‘The best thing I do is take raw talent and make it look great.’
Horace Heidt, singer, bandleader and roving talent scout in the 1920s, ‘30s, ‘40s and ‘50s, is alive and well and living in Sherman Oaks. He owns a 10-acre apartment complex that boasts an 18-hole par 3 golf course, four waterfalls and three myna birds.
On one Saturday in 1918, when I was attending Culver Military Academy in Indiana, I was in a track meet at 11 in the morning, pitched a baseball game a 1 o’clock and struck out 16 batters, went to a swimming meet after dinner and won my event and then won a boxing match at 9 o’clock.
I wanted to be an athlete. I thought maybe I’d be a boxer. But when I tried out for the Olympic Games some big guy knocked my block off and I said boxing is not any business for me.
I started working in a gasoline station in San Francisco. That helped put me through the University of California in Berkeley. I played running guard on the university football team and got a fractured back during a game. The doctor said, “No more football. You’ll be lucky if you can walk, and you can’t do any more work at the gasoline station. That’s out.”
When I was in the hospital it was fortunate that a record came on the radio. It was Guy Lombardo. I said, “My goodness, I love music. If he can make it with a little band like that, certainly I can with a little idea.” So I dreamed big.
I organized a three-piece band and we played the Claremont Hotel in Berkeley. That’s the way it started.
The amazing thing is that 20 years from the date that I heard Guy Lombardo in my hospital room. I was in New York performing at the Biltmore Hotel, Guy Lombardo was at the Roosevelt and Tommy Dorsey was at the Commodore. Everybody wrote about the “Battle of the Bands.” We were all winners. Everybody did well.
The Original Youth Opportunity Program that toured the country for five years following the war was the best show I ever did. We toured every city in America and auditioned talent. That’s the way we discovered Art Carney, Gordon MacRae, Frankie Carle and Alvino Rey.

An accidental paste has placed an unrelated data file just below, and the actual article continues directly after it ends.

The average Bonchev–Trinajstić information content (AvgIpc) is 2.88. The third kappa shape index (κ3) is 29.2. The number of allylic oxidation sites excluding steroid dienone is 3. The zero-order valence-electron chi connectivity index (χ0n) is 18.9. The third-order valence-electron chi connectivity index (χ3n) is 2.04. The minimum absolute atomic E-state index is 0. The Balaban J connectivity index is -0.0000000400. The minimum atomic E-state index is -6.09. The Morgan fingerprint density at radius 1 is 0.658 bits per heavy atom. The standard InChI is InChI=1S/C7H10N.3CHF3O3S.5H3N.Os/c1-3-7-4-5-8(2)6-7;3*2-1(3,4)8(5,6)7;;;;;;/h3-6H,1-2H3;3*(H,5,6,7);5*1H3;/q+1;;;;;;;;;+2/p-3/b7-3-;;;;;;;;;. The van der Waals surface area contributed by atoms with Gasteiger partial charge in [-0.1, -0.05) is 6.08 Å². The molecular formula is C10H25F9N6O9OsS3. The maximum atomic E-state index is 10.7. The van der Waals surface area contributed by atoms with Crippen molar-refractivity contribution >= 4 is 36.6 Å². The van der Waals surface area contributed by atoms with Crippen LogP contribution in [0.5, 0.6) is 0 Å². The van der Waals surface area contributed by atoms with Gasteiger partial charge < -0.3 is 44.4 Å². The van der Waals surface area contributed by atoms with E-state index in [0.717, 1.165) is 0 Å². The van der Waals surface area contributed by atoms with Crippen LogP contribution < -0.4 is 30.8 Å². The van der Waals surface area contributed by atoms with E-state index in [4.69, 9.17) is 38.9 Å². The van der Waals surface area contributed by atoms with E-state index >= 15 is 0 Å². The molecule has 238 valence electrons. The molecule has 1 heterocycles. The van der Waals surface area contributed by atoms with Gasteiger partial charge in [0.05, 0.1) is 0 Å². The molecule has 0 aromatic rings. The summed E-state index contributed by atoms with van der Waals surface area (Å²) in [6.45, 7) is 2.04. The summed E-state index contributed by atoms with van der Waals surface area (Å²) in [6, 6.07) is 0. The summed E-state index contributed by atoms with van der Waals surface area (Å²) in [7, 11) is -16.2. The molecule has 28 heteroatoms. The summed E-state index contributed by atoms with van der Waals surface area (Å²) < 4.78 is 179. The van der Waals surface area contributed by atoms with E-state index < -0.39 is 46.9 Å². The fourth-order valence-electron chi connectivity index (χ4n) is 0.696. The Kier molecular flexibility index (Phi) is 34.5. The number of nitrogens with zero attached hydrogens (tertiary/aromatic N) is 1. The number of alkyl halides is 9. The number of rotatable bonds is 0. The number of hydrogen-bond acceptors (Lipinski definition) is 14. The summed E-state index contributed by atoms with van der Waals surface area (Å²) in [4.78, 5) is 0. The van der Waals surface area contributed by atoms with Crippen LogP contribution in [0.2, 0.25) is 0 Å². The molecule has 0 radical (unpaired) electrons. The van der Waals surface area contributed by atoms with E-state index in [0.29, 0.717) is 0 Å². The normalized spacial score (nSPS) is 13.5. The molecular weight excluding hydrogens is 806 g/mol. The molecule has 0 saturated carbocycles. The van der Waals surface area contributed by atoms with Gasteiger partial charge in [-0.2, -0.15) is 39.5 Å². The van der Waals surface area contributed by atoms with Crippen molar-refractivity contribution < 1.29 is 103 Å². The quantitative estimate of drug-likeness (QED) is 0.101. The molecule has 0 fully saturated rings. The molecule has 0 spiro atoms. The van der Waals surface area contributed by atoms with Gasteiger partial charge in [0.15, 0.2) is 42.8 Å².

The best thing I do is take raw talent and make it look great. Let’s take Dick Contino. I saw him in a butcher shop working for his father in Fresno. He had a lock of hair over his forehead and he was looking good. Immediately I thought of Rudolph Valentino, so I dressed him up in a yellow shirt and tight pants and put him out there on the stage and he was a sensation overnight. He was tremendous. We used to have them lined up around the block to see him. Calling him “Rudolph Valentino of the Accordion” put the thought in their minds, and even on radio this fellow was Valentino.
There’s a great need for a program, not in Hollywood but to tour America, to go around to all these little cities and give these young people a chance. They’re all out there waiting.
Developing this resort living complex was my second career. At the time I worked at the gasoline station in college, I also worked in real estate in Oakland, so I knew real estate was great. That era when I was learning and when I was marketing for the sponsor on tour made me ready for today. I didn’t die off when I was 55 years old. I remembered what Bob Peck, my football coach at Culver, said. “Don’t lie down bravely and die; fight like hell to live.”
I would like to have stayed on in music. I tried all the time to get back into music. Even when I was building this place I made pilots so I could get back into television. It never sold.
I’ve had six failures in my life. Failures usually come at the end of an era. Emerson says the stuff you’re made of only comes out when you’re up against failure. So it’s up to you. You’ve got to do something. Every time you work hard and do something beneficial even for yourself you’ll make more money and do better in life. Every time you do something good for a person it comes back. That’s the No. 1 principle; you want to help people all you can.